Bonderam – the ‘Festival of Flags’ at Divar Island
It’s the fourth Saturday of August and as the annual tradition goes, the island of Divar in Goa comes alive as ‘Bonderam’ is celebrated to usher in ‘Novidade’, which villagers observe as a harvest festival on the next day (Sunday). At the harvest festival, the sheaves of the first paddy crop are ceremoniously cut and brought to the church as a thanksgiving offering to God. This quiet little island is located at a distance of 12 kilometers from Panaji, you can reach Divar by ferry from Old Goa or Ribandar.
Also known as the ‘Festival of Flags’, Bonderam derives its name from the Portuguese word ‘bandeiras’ (flags). Bonderam used to be celebrated by the three comunidades of Divar island: Goltim, Navelim and Malar. They used to auction the organization of the festival to the Gaunkars. Over the passage of time, Goltim and Navelim started to celebrate the festival jointly, while Malar celebrates it on another date. In the early 70’s, the comunidades suffered a financial crisis, and the Piedade Youth Association took over the organization of the festival.
The celebration of this festival has a unique history behind it. Frequent disputes and fights between villagers of the two sections of the Divar village, namely Sao Mathias and Piedade over property matters often led to bloody duels, and sometimes death. Subsequently, the Portuguese introduced a system wherein they put up flags to demarcate boundaries. The villagers protested against this system by knocking down the flags. The Bonderam festival is now celebrated in remembrance of those protests.
Until a few years back this protest was commemorated with a “Fotash” fight (a toy weapon made of bamboo stem, with seeds of ‘teofollam’ and ‘anselle’ as pellets) The ‘fotash’ was used in mock fights by villagers to describe frequent boundary disputes which the villages on Divar island had in the past, but is now banned as it has been misused by revelers. While in the past, flags would be carried around the village in a procession and villagers dressed in colourful clothes danced to the tunes of a brass band, of late the festival has become more commercialised.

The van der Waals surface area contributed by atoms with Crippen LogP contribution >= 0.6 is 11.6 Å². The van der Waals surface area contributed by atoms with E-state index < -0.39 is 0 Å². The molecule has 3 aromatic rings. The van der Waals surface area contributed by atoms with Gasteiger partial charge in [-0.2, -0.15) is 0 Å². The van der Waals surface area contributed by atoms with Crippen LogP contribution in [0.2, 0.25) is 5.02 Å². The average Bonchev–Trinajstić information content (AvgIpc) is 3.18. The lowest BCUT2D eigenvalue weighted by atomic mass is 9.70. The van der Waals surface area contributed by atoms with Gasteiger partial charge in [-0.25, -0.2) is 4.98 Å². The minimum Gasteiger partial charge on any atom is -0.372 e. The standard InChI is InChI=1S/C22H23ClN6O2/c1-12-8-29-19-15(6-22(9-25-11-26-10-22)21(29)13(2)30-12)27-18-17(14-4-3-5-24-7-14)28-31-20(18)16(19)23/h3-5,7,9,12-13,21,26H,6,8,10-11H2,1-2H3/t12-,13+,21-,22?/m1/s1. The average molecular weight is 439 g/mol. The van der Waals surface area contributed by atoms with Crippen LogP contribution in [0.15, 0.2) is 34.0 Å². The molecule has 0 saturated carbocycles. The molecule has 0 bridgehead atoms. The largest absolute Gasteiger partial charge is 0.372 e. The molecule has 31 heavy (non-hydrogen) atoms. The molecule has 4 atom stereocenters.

The festival begins close to noon with a Flag Parade from the main Divar junction, which is accompanied by a Brass Band. After this the festival is officially declared open. Later in the day there is a fancy dress competition followed by the traditional float parade and a live musical performance.
Divar has six wards and each ward in the island sends a colorful float to the parade and no efforts are spared to outdo each other. Each tableaux has very distinct themes and music to go with it.
This is a very popular monsoon festival in Goa and it draws huge crowds from all parts of Goa for a peek into the unfolding festivities.
* Photos are of the Bonderam held on the third Saturday, 22nd August 2015 at Divar.
Photos by Lynn Barreto Miranda / lynn.barretomiranda.com
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